Which JR Radio should I buy (Newbie help)

I am semi-new to this hobby, I plan on buying a PT-40 which I know is a great trainer plane. However I plan on sticking around this hobby for awhile
and would like to invest in a radio which I will be able to use later down the line. So I am thinking of a 6 channel but which model do I buy? I don't want pure top of the line but don't mind spending money on a quality radio.
Your help is much appreciated!
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Thanks everyone Jim Koempel
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662 if buying new or 652/642 if buying 2nd hand.

awhile
don't
radio.
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I'm not a JR fan myself, but if you have chosen to go with JR (no matter what anyone says), then I would highly recommend the 8103. Yes, it's more expensive the the 6 channel radios, but you said you were sticking around the hobby for a while. The 8103 will grow with you while anything less in the JR line will be soon outgrown by you. Paying for an 8103 now will save you money later because by the time you're ready to upgrade to a real *serious radio, the 8103 will have served you well and been able to handle 99% of what you throw at it. * Serious radio = JR 10X, Multiplex EVO 9 or 12, or Futaba 9Z.
MJC

awhile
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I read a little and thought JR was better than Futaba? Was what I was reading wrong? What company do others recommend. Like I said I want to be able to use this for awhile and make sure its a 6 channel radio, I don't mind spending money in order to get quality items. I know the saying you get what you pay for and most of the time it's usually right. Thanks everyone Jim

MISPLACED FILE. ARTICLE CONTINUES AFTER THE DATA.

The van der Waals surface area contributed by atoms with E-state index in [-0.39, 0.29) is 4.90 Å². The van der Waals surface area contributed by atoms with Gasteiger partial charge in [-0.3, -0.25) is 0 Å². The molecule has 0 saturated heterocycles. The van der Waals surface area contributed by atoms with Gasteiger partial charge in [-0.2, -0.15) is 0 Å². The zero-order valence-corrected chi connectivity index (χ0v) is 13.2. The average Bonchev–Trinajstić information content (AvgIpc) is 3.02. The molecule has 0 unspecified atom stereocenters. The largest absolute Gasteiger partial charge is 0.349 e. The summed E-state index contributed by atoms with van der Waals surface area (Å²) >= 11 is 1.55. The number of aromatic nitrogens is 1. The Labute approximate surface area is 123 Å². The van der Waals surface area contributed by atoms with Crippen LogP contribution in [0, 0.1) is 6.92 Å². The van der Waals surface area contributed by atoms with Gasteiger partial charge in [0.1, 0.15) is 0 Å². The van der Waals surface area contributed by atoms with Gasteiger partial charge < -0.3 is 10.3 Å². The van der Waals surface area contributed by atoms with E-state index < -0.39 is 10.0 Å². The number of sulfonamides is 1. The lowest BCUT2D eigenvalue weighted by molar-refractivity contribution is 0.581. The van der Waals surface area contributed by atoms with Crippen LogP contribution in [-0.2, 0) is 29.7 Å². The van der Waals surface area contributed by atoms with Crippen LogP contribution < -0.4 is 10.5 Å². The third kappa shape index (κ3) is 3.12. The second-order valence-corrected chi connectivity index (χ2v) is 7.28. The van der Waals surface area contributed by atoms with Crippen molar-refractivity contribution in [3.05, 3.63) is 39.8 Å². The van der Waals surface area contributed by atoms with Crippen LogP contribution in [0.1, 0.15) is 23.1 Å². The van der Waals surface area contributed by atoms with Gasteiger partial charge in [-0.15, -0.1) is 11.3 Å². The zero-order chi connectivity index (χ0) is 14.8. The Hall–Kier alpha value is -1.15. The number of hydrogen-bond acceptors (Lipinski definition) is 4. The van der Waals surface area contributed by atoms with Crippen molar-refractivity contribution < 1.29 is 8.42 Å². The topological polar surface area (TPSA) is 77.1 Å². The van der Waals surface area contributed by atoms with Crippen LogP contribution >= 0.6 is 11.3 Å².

down
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JR and Futaba (Asian) radios use sofware that was licensed from Multiplex about 20 years ago. Multiplex has moved on and it's programming is much more "free" in assigning controls. Specifically, the Multiplex EVO allows to to assign ANY function to ANY control. The Asian radios marry their channels to their controls and will not allow you the freedom (and imagination) of programming that the EVO will allow. That's not to say that the JR and Futaba radios aren't good, they're just not as flexible as the Multiplex EVO. Additionally, all 9 (or 12 channels with the EVO12) are proportional. That means that you can assign proportional movement to any of the 6 standard proportional controls (4 flight axis plus two sliders). The other controls are switches or buttons, including button actually ON the right control stick, and any of those switches and button can be assigned any task you wish. There's lot's more to the story including the fact that the 9Z 9th channel is really just an on-off switch and isn't truly a control in the best sense. Do lot's of research before you invest. I've seen some long threads on www.rcgroups.com that discuss the Multiplex EVO that you might want to wade through in the "Radio" section.